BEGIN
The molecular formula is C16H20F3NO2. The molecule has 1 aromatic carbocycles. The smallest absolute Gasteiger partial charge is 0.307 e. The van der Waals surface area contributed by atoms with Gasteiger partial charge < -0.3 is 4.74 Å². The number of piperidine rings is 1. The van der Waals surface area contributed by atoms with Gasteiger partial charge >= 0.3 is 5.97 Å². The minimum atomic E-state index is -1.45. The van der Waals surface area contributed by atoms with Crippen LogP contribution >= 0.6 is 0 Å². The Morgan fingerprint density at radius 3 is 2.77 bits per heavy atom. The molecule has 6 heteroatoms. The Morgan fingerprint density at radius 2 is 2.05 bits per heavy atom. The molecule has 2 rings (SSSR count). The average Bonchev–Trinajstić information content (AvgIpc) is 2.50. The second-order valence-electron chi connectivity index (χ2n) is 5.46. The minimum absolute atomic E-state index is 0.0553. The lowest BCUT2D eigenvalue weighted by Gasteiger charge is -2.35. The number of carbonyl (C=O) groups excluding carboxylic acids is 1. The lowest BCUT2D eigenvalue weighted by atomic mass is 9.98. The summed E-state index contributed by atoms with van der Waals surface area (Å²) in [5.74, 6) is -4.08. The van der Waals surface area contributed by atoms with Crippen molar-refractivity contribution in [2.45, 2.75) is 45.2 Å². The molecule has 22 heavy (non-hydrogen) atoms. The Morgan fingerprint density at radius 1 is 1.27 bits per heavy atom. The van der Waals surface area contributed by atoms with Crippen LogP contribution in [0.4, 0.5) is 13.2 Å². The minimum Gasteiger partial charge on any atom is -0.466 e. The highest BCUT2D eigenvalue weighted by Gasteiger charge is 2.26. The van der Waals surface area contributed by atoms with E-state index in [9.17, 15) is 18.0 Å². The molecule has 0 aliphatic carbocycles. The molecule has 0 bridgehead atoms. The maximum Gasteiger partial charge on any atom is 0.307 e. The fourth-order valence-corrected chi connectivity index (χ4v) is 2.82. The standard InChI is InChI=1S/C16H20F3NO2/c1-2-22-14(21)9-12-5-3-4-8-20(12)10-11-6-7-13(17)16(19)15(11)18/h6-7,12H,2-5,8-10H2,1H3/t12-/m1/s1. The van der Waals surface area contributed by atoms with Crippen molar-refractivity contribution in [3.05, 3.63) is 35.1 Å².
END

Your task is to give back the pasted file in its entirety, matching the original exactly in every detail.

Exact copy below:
The molecular formula is C16H20F3NO2. The molecule has 1 aromatic carbocycles. The smallest absolute Gasteiger partial charge is 0.307 e. The van der Waals surface area contributed by atoms with Gasteiger partial charge < -0.3 is 4.74 Å². The number of piperidine rings is 1. The van der Waals surface area contributed by atoms with Gasteiger partial charge >= 0.3 is 5.97 Å². The minimum atomic E-state index is -1.45. The van der Waals surface area contributed by atoms with Crippen LogP contribution >= 0.6 is 0 Å². The Morgan fingerprint density at radius 3 is 2.77 bits per heavy atom. The molecule has 6 heteroatoms. The Morgan fingerprint density at radius 2 is 2.05 bits per heavy atom. The molecule has 2 rings (SSSR count). The average Bonchev–Trinajstić information content (AvgIpc) is 2.50. The second-order valence-electron chi connectivity index (χ2n) is 5.46. The minimum absolute atomic E-state index is 0.0553. The lowest BCUT2D eigenvalue weighted by Gasteiger charge is -2.35. The number of carbonyl (C=O) groups excluding carboxylic acids is 1. The lowest BCUT2D eigenvalue weighted by atomic mass is 9.98. The summed E-state index contributed by atoms with van der Waals surface area (Å²) in [5.74, 6) is -4.08. The van der Waals surface area contributed by atoms with Crippen molar-refractivity contribution in [2.45, 2.75) is 45.2 Å². The molecule has 22 heavy (non-hydrogen) atoms. The Morgan fingerprint density at radius 1 is 1.27 bits per heavy atom. The van der Waals surface area contributed by atoms with Crippen LogP contribution in [0.4, 0.5) is 13.2 Å². The minimum Gasteiger partial charge on any atom is -0.466 e. The highest BCUT2D eigenvalue weighted by Gasteiger charge is 2.26. The van der Waals surface area contributed by atoms with E-state index in [9.17, 15) is 18.0 Å². The molecule has 0 aliphatic carbocycles. The molecule has 0 bridgehead atoms. The maximum Gasteiger partial charge on any atom is 0.307 e. The fourth-order valence-corrected chi connectivity index (χ4v) is 2.82. The standard InChI is InChI=1S/C16H20F3NO2/c1-2-22-14(21)9-12-5-3-4-8-20(12)10-11-6-7-13(17)16(19)15(11)18/h6-7,12H,2-5,8-10H2,1H3/t12-/m1/s1. The van der Waals surface area contributed by atoms with Crippen molar-refractivity contribution in [3.05, 3.63) is 35.1 Å².